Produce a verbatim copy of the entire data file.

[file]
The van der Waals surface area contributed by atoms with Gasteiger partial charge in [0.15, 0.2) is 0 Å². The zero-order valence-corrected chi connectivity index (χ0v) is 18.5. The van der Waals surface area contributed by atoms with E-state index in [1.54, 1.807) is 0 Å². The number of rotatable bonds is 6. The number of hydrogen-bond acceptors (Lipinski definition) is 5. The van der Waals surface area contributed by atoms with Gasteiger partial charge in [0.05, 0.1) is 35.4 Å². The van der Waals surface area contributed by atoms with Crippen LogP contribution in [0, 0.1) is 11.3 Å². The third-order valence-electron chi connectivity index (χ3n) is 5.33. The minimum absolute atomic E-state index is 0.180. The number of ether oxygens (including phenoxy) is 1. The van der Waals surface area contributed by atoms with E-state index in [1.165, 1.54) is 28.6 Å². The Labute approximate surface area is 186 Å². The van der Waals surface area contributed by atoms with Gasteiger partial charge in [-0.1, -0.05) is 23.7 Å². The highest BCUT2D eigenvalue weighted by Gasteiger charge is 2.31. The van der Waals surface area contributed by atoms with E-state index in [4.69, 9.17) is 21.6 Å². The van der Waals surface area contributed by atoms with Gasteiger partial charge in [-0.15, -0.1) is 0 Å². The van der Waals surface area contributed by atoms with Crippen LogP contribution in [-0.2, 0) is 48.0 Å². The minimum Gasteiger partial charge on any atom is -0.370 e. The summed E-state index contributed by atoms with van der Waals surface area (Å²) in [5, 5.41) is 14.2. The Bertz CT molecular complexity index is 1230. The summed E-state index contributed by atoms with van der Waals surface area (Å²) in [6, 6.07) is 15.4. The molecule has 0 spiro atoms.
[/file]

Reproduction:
The van der Waals surface area contributed by atoms with Gasteiger partial charge in [0.15, 0.2) is 0 Å². The zero-order valence-corrected chi connectivity index (χ0v) is 18.5. The van der Waals surface area contributed by atoms with E-state index in [1.54, 1.807) is 0 Å². The number of rotatable bonds is 6. The number of hydrogen-bond acceptors (Lipinski definition) is 5. The van der Waals surface area contributed by atoms with Gasteiger partial charge in [0.05, 0.1) is 35.4 Å². The van der Waals surface area contributed by atoms with Crippen LogP contribution in [0, 0.1) is 11.3 Å². The third-order valence-electron chi connectivity index (χ3n) is 5.33. The minimum absolute atomic E-state index is 0.180. The number of ether oxygens (including phenoxy) is 1. The van der Waals surface area contributed by atoms with E-state index in [1.165, 1.54) is 28.6 Å². The Labute approximate surface area is 186 Å². The van der Waals surface area contributed by atoms with Gasteiger partial charge in [-0.1, -0.05) is 23.7 Å². The highest BCUT2D eigenvalue weighted by Gasteiger charge is 2.31. The van der Waals surface area contributed by atoms with E-state index in [4.69, 9.17) is 21.6 Å². The van der Waals surface area contributed by atoms with Gasteiger partial charge in [-0.15, -0.1) is 0 Å². The van der Waals surface area contributed by atoms with Crippen LogP contribution in [-0.2, 0) is 48.0 Å². The minimum Gasteiger partial charge on any atom is -0.370 e. The summed E-state index contributed by atoms with van der Waals surface area (Å²) in [5, 5.41) is 14.2. The Bertz CT molecular complexity index is 1230. The summed E-state index contributed by atoms with van der Waals surface area (Å²) in [6, 6.07) is 15.4. The molecule has 0 spiro atoms.